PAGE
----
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THE BEST FRENCH AUTHORS:
HISTORICAL, GEOGRAPHICAL, LITERARY & GRAMMATICAL
CHARLES JEAN DELILLE,
(Membre de l'Athénée des Arts, de la Société Grammaticale, et de l'Institut Historique de Paris,)
Honorary French Master at King's College, and
FRENCH EXAMINER IN THE UNIVERSITY OF LONDON.
CONSIDERABLY AUGMENTED AND IMPROVED.
WHITTAKER AND CO., AVE-MARIA-LANE.
THE style of those compositions which form our first study in learning a language, becomes firmly impressed upon the memory, and supplies, as it were, the moulds or forms into which thought afterwards runs when it is attempted to be expressed. "Les choses qu'on apprend par cœur," says Rollin, "s'impriment dans la mémoire, et sont comme des moules ou des formes que les pensées prennent lorsqu'on les veut exprimer." Hence the importance of selecting from the literature of the language to which we devote our attention, the compositions of those writers who offer the purest models for imitation. By this means we are habituated to a correct and elegant phraseology, and at the same time enrich our minds with just and noble sentiments.
Under the influence of this conviction, my object in the Répertoire is to present a series of extracts from the works of Fénelon, Pascal, Massillon, Bossuet, La Bruyère, Buffon, Bernardin de St.-Pierre, Barthélemy, and other illustrious writers who have adorned the literature of France from the Augustan age of Louis XIV. to the present day. The compilation exhibits also the variety and peculiar characteristics of the new school, the Romantique, developed in a succession of eloquent tableaux, from the recent and celebrated productions of Châteaubriand,
Victor Hugo, &c. The Narrations, Descriptions, and Morceaux oratoires are chiefly intended for the practice of Recitation, which, of all auxiliaries in instruction, is the most conducive to the acquirement of the delicate inflexions of pure pronunciation and accent.
Portions from Gil Blas, and Scenes from the best Comedies of Molière, have been introduced, with a view to supply a store of idiomatic expressions for familiar conversation. The Notes, which are intended to remove grammatical difficulties, will be found at the end of the book. Critical explanations of the text, biographical and historical notices, &c. are given in French at the end of each extract; and the various quotations which illustrate the passages from Télémaque, Les voyages d'Anacharsis en Grèce, Le voyage de Polyclète, ou Lettres romaines, &c., showing the connexion between French and Ancient Literature, will remind the pupil that he still treads on classic ground.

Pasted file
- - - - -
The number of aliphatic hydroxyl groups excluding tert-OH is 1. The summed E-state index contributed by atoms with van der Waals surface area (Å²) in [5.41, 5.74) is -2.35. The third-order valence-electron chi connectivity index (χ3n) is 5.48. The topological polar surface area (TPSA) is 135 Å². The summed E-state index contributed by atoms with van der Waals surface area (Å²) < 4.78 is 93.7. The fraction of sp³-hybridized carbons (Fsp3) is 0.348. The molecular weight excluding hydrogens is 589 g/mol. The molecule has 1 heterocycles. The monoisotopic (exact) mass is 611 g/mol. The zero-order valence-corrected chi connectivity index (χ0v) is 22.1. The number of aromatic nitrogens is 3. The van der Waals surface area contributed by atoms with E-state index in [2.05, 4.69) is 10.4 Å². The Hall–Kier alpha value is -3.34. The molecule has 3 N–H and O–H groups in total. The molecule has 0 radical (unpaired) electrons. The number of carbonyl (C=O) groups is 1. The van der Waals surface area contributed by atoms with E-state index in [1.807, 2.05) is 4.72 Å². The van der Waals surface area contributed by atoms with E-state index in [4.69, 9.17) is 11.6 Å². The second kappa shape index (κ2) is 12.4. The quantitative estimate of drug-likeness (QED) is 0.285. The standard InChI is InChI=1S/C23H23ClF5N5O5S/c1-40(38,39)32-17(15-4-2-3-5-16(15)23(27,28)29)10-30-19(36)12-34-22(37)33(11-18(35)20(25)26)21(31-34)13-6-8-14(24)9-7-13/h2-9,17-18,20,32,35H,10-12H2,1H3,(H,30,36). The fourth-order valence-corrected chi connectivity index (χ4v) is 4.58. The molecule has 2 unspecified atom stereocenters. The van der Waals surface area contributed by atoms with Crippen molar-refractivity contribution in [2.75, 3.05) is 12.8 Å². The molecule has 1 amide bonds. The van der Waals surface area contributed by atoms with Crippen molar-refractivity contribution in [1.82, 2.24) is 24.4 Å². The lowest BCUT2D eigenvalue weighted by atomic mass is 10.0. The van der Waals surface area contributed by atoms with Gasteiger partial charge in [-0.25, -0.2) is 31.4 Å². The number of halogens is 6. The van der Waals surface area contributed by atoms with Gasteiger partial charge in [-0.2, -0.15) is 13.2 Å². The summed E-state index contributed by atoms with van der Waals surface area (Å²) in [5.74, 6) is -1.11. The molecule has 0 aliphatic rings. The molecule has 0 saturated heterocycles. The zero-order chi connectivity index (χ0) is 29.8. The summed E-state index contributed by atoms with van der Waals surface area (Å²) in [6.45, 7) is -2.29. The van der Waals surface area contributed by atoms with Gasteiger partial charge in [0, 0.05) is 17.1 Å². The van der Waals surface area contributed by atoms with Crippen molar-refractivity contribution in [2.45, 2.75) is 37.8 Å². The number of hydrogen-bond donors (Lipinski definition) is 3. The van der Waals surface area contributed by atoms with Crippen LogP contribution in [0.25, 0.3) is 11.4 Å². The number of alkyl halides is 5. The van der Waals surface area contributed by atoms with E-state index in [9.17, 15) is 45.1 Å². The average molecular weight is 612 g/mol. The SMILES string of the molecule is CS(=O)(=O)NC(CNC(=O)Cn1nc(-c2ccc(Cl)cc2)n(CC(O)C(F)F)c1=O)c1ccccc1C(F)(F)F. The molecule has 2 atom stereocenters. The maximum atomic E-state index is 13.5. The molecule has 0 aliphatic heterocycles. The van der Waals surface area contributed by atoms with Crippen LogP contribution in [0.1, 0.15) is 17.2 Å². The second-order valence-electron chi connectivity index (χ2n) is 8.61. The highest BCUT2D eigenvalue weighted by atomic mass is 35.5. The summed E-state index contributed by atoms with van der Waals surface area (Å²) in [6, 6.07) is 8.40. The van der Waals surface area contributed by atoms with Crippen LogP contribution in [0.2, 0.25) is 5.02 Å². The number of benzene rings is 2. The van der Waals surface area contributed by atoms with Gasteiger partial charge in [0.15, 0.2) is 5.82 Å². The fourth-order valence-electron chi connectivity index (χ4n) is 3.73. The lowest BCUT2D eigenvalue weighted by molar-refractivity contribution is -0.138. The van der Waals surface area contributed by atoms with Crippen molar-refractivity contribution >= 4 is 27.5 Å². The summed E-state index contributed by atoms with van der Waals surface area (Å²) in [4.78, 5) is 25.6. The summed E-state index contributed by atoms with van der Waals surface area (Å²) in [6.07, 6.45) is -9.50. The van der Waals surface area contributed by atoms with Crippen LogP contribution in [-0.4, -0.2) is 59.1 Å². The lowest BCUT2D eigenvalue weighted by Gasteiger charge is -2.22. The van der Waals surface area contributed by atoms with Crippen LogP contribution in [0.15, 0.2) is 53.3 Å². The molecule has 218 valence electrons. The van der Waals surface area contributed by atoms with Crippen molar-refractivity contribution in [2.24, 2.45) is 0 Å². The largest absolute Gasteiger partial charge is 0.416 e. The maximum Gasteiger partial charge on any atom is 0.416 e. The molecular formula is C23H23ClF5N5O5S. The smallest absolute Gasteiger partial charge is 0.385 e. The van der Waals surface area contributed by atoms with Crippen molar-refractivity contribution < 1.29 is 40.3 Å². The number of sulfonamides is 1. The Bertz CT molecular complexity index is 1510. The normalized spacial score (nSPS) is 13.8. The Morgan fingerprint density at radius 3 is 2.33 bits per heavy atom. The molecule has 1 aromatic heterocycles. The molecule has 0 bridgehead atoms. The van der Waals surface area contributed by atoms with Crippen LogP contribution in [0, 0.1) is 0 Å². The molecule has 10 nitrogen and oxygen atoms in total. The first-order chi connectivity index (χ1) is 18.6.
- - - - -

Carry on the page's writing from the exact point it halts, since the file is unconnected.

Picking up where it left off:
The orthography adopted in the recent edition of the Dictionary of the French Academy* has been strictly adhered to; consequently this work may be considered as stamped with the highest lexicographical authority, being modelled on the standard of the present day.
* INSTITUT DE FRANCE. DICTIONNAIRE DE L'ACADÉMIE FRANÇAISE, sixième édition, publiée en 1835. Nota.-Dans cette nouvelle édition, l'Académie a sanctionné l'orthographe dite de Voltaire, c'est-à-dire qu'elle remplace l'o par l'a dans les mots Faible, monnaie, connaître, paraître, Français, Anglais, &c., ainsi que dans la terminaison des imparfaits et des conditionnels: Je voulais, je voudrais, &c. Elle a également décidé que les mots terminés en ant ou en ent, tels que Puissant, élément, &c., retiendraient le t au pluriel: Puissants, éléments, &c.
In this edition, many of the choicest morceaux from the modern literature of France have been introduced, in order more fully to exemplify the idioms used in the French language of the present day. The selections are intended, by the variety of their style and subject, to serve as models for composition, and as text for recitation, reading and conversation; they include also numerous quotations on history, geography, statistics, &c., taken from the best and most recent authorities. The whole of the Répertoire has undergone a complete revision, each extract having been carefully collated with the original text in the best Paris edition of the work from which it has been selected, and thus every endeavour made to ensure the most precise orthographical accuracy. Typographical correctness also has been most diligently attended to.. These important objects could only be effected by much labour and expense, but the favour with which the former edition was received has created an anxious desire to offer to the public a production vying with the best and most useful of the kind ever published in this country.
For the purpose of exemplifying the most advantageous mode of using the present work, I trust I may not be consi